According the New York Times, "It pays to mind your metadata"--
[R]ight-wing blogs were buzzing for at least a few days last week when an unsigned Microsoft Word document was circulated by the Democratic National Committee. The memo referred to the "anti-civil rights and anti-immigrant rulings" of Samuel A. Alito Jr., a federal appeals court judge who has been nominated to the Supreme Court by President Bush.
The stern criticisms of Judge Alito rubbed some commentators the wrong way (Chris Matthews of MSNBC called it "disgusting" last Monday). But whatever the memo's rhetorical pitch, right-leaning bloggers revealed that it contained a much more universal, if unintended, message: It pays to mind your metadata.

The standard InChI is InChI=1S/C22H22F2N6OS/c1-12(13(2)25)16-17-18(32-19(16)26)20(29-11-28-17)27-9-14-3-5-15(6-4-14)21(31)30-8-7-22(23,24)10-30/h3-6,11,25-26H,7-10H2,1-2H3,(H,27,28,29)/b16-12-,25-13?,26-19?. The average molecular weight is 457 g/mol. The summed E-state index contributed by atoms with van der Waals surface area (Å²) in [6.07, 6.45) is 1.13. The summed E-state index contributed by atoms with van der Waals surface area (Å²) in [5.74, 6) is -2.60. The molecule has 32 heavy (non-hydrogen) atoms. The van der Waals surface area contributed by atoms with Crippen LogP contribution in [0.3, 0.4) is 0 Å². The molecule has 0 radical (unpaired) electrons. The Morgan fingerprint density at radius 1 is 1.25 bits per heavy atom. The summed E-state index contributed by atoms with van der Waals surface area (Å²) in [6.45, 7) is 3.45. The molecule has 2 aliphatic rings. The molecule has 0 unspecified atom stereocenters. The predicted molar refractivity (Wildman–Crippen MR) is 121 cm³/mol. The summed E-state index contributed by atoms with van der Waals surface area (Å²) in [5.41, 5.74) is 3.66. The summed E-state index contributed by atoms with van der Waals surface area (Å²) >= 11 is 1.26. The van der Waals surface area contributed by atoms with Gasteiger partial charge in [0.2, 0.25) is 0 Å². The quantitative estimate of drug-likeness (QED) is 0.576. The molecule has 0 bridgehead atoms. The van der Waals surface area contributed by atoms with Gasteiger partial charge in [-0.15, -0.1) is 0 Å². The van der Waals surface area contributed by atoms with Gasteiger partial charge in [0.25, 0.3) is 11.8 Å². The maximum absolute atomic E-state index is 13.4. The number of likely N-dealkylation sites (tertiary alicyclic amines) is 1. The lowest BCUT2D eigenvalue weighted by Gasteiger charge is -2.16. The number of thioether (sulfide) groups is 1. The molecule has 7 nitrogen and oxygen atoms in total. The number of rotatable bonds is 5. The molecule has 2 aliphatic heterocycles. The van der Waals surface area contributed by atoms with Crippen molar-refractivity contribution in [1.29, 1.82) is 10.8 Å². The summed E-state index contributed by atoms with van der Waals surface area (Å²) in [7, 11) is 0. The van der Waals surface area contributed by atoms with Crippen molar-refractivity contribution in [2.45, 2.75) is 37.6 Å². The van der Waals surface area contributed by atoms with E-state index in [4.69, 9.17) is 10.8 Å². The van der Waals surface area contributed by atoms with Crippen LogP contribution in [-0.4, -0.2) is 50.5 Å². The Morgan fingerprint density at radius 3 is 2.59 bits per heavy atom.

Technically, metadata is sort of the DNA of documents created with modern word-processing software. By default, it is automatically saved into the deep structure of a file, hidden from view, with information that can hint at authorship, times and dates of revisions (along with names of editors) and other tidbits that, while perhaps useful to those creating the document, might be better left unseen by the wider world.
The Times article, which quotes legal weblogger Dennis Kennedy, offers an interesting tale of electronic sleuthing that has important lessons for litigators engaged in electronic discovery--for example, mind the metadata.
With this month's Fortune magazine also focusing on computer forensics in CSI in Your Hard Drive, electronic discovery may have finally hit the big time.